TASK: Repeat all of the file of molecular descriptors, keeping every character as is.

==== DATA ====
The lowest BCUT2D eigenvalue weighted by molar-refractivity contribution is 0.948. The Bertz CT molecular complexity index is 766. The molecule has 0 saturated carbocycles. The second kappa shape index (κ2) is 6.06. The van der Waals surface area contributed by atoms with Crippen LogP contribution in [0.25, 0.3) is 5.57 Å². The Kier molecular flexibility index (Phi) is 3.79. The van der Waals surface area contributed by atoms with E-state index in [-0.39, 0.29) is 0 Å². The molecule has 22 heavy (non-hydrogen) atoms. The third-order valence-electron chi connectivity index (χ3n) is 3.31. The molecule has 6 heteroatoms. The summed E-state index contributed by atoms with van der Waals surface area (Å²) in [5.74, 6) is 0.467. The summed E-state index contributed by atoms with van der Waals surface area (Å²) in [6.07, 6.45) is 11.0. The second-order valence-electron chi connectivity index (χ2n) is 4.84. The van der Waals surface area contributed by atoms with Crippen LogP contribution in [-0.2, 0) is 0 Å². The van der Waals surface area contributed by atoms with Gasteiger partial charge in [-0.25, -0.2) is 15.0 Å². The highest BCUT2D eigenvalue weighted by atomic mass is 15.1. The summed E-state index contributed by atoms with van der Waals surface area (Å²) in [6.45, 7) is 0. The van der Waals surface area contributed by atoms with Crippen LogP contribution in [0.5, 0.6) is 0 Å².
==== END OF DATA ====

The lowest BCUT2D eigenvalue weighted by molar-refractivity contribution is 0.948. The Bertz CT molecular complexity index is 766. The molecule has 0 saturated carbocycles. The second kappa shape index (κ2) is 6.06. The van der Waals surface area contributed by atoms with Crippen LogP contribution in [0.25, 0.3) is 5.57 Å². The Kier molecular flexibility index (Phi) is 3.79. The van der Waals surface area contributed by atoms with E-state index in [-0.39, 0.29) is 0 Å². The molecule has 22 heavy (non-hydrogen) atoms. The third-order valence-electron chi connectivity index (χ3n) is 3.31. The molecule has 6 heteroatoms. The summed E-state index contributed by atoms with van der Waals surface area (Å²) in [5.74, 6) is 0.467. The summed E-state index contributed by atoms with van der Waals surface area (Å²) in [6.07, 6.45) is 11.0. The second-order valence-electron chi connectivity index (χ2n) is 4.84. The van der Waals surface area contributed by atoms with Crippen LogP contribution in [-0.2, 0) is 0 Å². The van der Waals surface area contributed by atoms with Gasteiger partial charge in [-0.25, -0.2) is 15.0 Å². The highest BCUT2D eigenvalue weighted by atomic mass is 15.1. The summed E-state index contributed by atoms with van der Waals surface area (Å²) in [6.45, 7) is 0. The van der Waals surface area contributed by atoms with Crippen LogP contribution in [0.5, 0.6) is 0 Å².